Basic Biology I
Stem Cell Use:
Embryonic Stem Cell
Cell Line Generation:
Human embryonic stem cells (hESC) have the remarkable capacity to replicate indefinitely and differentiate into virtually any cell type in the human body. Maintaining this pluripotent cell state requires the precise control of hundreds, if not thousands of proteins in the cells, a process known as gene regulation. Recently it has been shown that adult human cells can be induced to revert back to earlier stages of development and exhibit properties similar to hESCs. The exact method for "reprogramming" is still being optimized but currently requires inserting multiple genes into adult cells and then exposing them to the appropriate environment suitable for hESC growth, to produce these "induced pluripotent stem (iPS) cells". Generation of patient-specific iPS cells will be of tremendous benefit to disease-related biomedical research and therapy. It is of interest that many of these genes are hESC enriched or specific to pluripotent stem cells, thus understanding the regulation of genes important for pluripotency is of strong benefit to reprogramming as well. Genes are regulated at many different levels, beginning with the production of RNAs in the nucleus (transcription), and ending with the generation of proteins from processed RNAs in the cytoplasm (translation). While much is known about the transcriptional control of gene expression involved in maintain the pluripotency of stem cells, relatively little is known about what happens to the RNAs after transcription (post-transcriptional control, or PTC), before translation. RNA binding proteins (RBPs) associate with RNAs during this intermediate stage, several of which bind directly to RNAs (targets), while others interact indirectly with RNAs via small non-coding RNAs called microRNAs to change the expression of target RNAs. The goal of the proposed research is to produce a comprehensive map of RNAs that are targeted by RBPs important for pluripotency in stem cells, as well as uncover how these RBPs regulate their target RNAs. We will use a modification of a high throughput biochemical strategy to identify the precise location on RNAs that are in contact with carefully chosen RBPs. We will isolate and sequence millions short nucleotides representing stretches of these RNAs and map them to the human genome, together representing the complete post-transcriptional controlled regions of pluripotent stem cells. Completion of the proposed research is expected to improve our understanding of the gene regulatory mechanisms in human pluripotent stem cells, which in turn will facilitate the development of new strategies for stem cell based therapeutics and enhance reprogramming of patient-specific adult cells.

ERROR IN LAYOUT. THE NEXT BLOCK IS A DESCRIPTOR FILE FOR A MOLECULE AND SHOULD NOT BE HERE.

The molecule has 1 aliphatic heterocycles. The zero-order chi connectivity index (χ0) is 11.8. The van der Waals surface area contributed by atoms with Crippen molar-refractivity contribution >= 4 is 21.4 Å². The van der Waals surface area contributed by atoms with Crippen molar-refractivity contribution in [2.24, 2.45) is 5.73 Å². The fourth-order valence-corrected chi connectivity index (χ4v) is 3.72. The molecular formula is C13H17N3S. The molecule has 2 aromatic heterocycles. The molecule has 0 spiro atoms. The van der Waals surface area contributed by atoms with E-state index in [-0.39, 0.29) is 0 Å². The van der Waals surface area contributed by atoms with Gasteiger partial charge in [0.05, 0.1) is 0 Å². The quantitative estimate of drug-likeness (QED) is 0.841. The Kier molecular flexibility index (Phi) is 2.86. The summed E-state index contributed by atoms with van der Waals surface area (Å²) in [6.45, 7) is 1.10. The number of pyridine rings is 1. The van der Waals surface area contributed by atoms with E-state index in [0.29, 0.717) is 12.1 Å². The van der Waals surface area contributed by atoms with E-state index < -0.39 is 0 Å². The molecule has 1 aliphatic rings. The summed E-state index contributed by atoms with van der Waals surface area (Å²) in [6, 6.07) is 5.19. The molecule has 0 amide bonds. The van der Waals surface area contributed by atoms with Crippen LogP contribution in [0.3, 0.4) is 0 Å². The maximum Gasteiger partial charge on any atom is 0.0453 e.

Statement of Benefit to California:
Our research is aimed at providing the foundation for understanding the molecular mechanisms that maintain the pluripotent state of human ES cells and enhance reprogramming of adult cells. This in turn helps us to design novel strategies to distinguish differentiated from pluripotent stem cells for mass production of cells for therapy, manipulate stem cells to differentiate into specific cells types and enhance reprogramming of patient-specific adult cells for disease modeling and screening of compounds for new drugs. In particular, the generation of disease-specific and genetically diverse stem cell lines aided by our research will have great potential for California health care patients, pharmaceutical and biotechnology industries in terms of improved human models for drug discovery and toxicological testing. This knowledge base will directly support our efforts as well as other Californian researchers to study stem cell biology and design new therapies, and keep California's position as a strong leader in clinical research developments.